Following a real classic track is a difficult thing to do. One way to approach it, is by following it with something very different. That’s the case here, Marlena follows California Soul with the gently jazzy Go Away Little Boy. Her rendition of the track starts off tender, against a small traditional jazz band, augmented by a flute. It’s just stand up bass, piano, drums and guitars that accompany Marlena, until blazing horns enter. By then, Marlena’s voice becomes powerful and full of passion. Later, her band decide to swing, with horns a blazing, joining Marlena in bringing the track to its brilliant, jazz drenched conclusion.

Looking Through the Eyes of Love opens with rasping horns, piano, chiming guitars and rhythm section accompanying Marlena’s emotive vocal. Her voice soars above the arrangement as she tells the story of an unlucky man, a loser in life, who although nothing goes right for him, is a hero in his wife’s eyes. There’s a sense of sympathy and empathy in Marlena’s voice as she sings the lyrics. Behind her the arrangement meanders along, with dramatic peaks, where strings swirl and horns rasp accompanying Marlena’s soaring voice. The arrangement has a real sixties feel, but is full of emotion and sadness, and with Marlena’s vocal atop it, quite beautiful.

Spice of Life closes with Anyone Can Move A Mountain a track that begins with a slightly dramatic, string lead sound before the drums, piano and rasping horns accompany Marlena’s slow and thoughtful vocal. Her voice becomes strong, with backing backing vocalists accompanying her, while the arrangement grows, with lush strings, piano and drums playing an important role as Marlena sings about the importance of belief, and how with belief, anything is possible. The result is an impressive, fuller sounding track that brings the album to a satisfying end.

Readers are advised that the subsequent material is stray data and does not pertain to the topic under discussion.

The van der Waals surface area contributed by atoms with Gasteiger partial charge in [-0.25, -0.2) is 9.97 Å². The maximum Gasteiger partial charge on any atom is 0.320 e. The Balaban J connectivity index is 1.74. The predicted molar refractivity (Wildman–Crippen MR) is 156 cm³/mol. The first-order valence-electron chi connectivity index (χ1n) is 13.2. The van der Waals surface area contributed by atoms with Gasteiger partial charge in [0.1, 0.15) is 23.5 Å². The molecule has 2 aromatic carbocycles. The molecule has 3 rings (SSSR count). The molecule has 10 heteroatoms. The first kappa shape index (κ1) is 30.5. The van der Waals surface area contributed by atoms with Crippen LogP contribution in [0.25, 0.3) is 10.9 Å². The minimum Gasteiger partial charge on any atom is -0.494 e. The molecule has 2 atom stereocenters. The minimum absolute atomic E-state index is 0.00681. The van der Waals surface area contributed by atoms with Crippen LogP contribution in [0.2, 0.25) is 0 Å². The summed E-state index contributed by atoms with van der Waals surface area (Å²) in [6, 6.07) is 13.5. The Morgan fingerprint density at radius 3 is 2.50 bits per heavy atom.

Of all the Marlena Shaw albums I own, Spice of Life is by far, my favorite. After all, it features two classic tracks Woman of the Ghetto and California Soul, two of the best tracks Marlena ever recorded. Both tracks have become synonymous with Marlena Shaw, with her versions the definitive versions. However, there are more than two great songs on the album, with Where Can I Go, (They Call It) Stormy Monday, Liberation Conversation and Go Away Little Boy all stunning tracks. In fact, there isn’t a bad track on the album. Spice of Life must be the most complete album Marlena Shaw has ever released. It brought her to the attention of many people, and since then, many other great albums have followed for labels like Blue Note and Columbia. Recently, she hasn’t produced many new albums, but has a back catalogue that many artists would envy. Previously, I reviewed her 1977 album Sweet Beginnings, a great album, full of wonderful music, but for anyone wanting to hear Marlena Shaw at her very best, Spice of Life is the album to buy. The best way to buy the album is as part of a two disc Chess remasters series, which also features her debut album for Cadet, Out of Different Bags. These two albums are the perfect introduction to one of the best and most versatile female vocalists of the past fifty years. Whether it’s jazz, soul, or even funk Marlena Shaw sings it with aplomb, emotion and passion. Standout Tracks: Woman of the Ghetto, (They Call It) Stormy Monday, Liberation Conversation and California Soul.



  1. fernando

    Hi, do you know the musician’s credits?
    In particular do you know the name of the drummer in California Soul?
    Thank you very much

    • Hi Fernando,

      Sorry it’s taken me some time to get back to you. I’ve done some research and it was the late Morris Jennings who plays drums on the album The Spice Of Life, which features Californian Soul. He worked on many Chess Records recordings including Muddy Waters’ Electric Mud album. Hope that helps.

      Kind Regards,